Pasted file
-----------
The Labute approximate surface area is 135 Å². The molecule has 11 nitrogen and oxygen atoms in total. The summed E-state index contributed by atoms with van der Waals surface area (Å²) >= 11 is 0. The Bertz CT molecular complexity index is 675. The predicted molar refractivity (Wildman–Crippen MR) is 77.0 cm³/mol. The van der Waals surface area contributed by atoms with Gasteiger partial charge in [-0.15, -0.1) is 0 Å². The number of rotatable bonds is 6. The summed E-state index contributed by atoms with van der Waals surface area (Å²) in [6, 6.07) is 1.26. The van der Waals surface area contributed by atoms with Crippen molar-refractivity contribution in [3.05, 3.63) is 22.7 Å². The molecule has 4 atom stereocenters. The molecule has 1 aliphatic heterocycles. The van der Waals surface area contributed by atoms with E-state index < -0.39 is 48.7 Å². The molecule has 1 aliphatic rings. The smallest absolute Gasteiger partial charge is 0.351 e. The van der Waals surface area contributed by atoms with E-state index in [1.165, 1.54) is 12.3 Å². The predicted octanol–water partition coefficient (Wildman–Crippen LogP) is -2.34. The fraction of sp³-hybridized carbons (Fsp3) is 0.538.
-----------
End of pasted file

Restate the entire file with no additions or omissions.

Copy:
The Labute approximate surface area is 135 Å². The molecule has 11 nitrogen and oxygen atoms in total. The summed E-state index contributed by atoms with van der Waals surface area (Å²) >= 11 is 0. The Bertz CT molecular complexity index is 675. The predicted molar refractivity (Wildman–Crippen MR) is 77.0 cm³/mol. The van der Waals surface area contributed by atoms with Gasteiger partial charge in [-0.15, -0.1) is 0 Å². The number of rotatable bonds is 6. The summed E-state index contributed by atoms with van der Waals surface area (Å²) in [6, 6.07) is 1.26. The van der Waals surface area contributed by atoms with Crippen molar-refractivity contribution in [3.05, 3.63) is 22.7 Å². The molecule has 4 atom stereocenters. The molecule has 1 aliphatic heterocycles. The van der Waals surface area contributed by atoms with E-state index < -0.39 is 48.7 Å². The molecule has 1 aliphatic rings. The smallest absolute Gasteiger partial charge is 0.351 e. The van der Waals surface area contributed by atoms with E-state index in [1.165, 1.54) is 12.3 Å². The predicted octanol–water partition coefficient (Wildman–Crippen LogP) is -2.34. The fraction of sp³-hybridized carbons (Fsp3) is 0.538.